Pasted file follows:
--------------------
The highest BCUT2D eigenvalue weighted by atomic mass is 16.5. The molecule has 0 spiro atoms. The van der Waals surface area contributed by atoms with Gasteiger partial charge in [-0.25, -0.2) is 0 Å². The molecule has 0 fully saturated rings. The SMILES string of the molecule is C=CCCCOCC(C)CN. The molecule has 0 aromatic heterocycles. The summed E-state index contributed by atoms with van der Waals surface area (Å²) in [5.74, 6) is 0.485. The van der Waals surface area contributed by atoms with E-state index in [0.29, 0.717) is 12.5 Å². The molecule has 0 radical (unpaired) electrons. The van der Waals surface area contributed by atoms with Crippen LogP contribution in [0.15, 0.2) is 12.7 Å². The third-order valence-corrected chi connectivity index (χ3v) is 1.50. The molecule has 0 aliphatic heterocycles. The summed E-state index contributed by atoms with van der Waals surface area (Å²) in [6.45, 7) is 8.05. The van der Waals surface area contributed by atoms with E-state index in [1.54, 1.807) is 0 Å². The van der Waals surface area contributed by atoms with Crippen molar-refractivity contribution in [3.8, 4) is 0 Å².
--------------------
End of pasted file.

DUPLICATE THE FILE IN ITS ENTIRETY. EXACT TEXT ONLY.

The highest BCUT2D eigenvalue weighted by atomic mass is 16.5. The molecule has 0 spiro atoms. The van der Waals surface area contributed by atoms with Gasteiger partial charge in [-0.25, -0.2) is 0 Å². The molecule has 0 fully saturated rings. The SMILES string of the molecule is C=CCCCOCC(C)CN. The molecule has 0 aromatic heterocycles. The summed E-state index contributed by atoms with van der Waals surface area (Å²) in [5.74, 6) is 0.485. The van der Waals surface area contributed by atoms with E-state index in [0.29, 0.717) is 12.5 Å². The molecule has 0 radical (unpaired) electrons. The van der Waals surface area contributed by atoms with Crippen LogP contribution in [0.15, 0.2) is 12.7 Å². The third-order valence-corrected chi connectivity index (χ3v) is 1.50. The molecule has 0 aliphatic heterocycles. The summed E-state index contributed by atoms with van der Waals surface area (Å²) in [6.45, 7) is 8.05. The van der Waals surface area contributed by atoms with E-state index in [1.54, 1.807) is 0 Å². The van der Waals surface area contributed by atoms with Crippen molar-refractivity contribution in [3.8, 4) is 0 Å².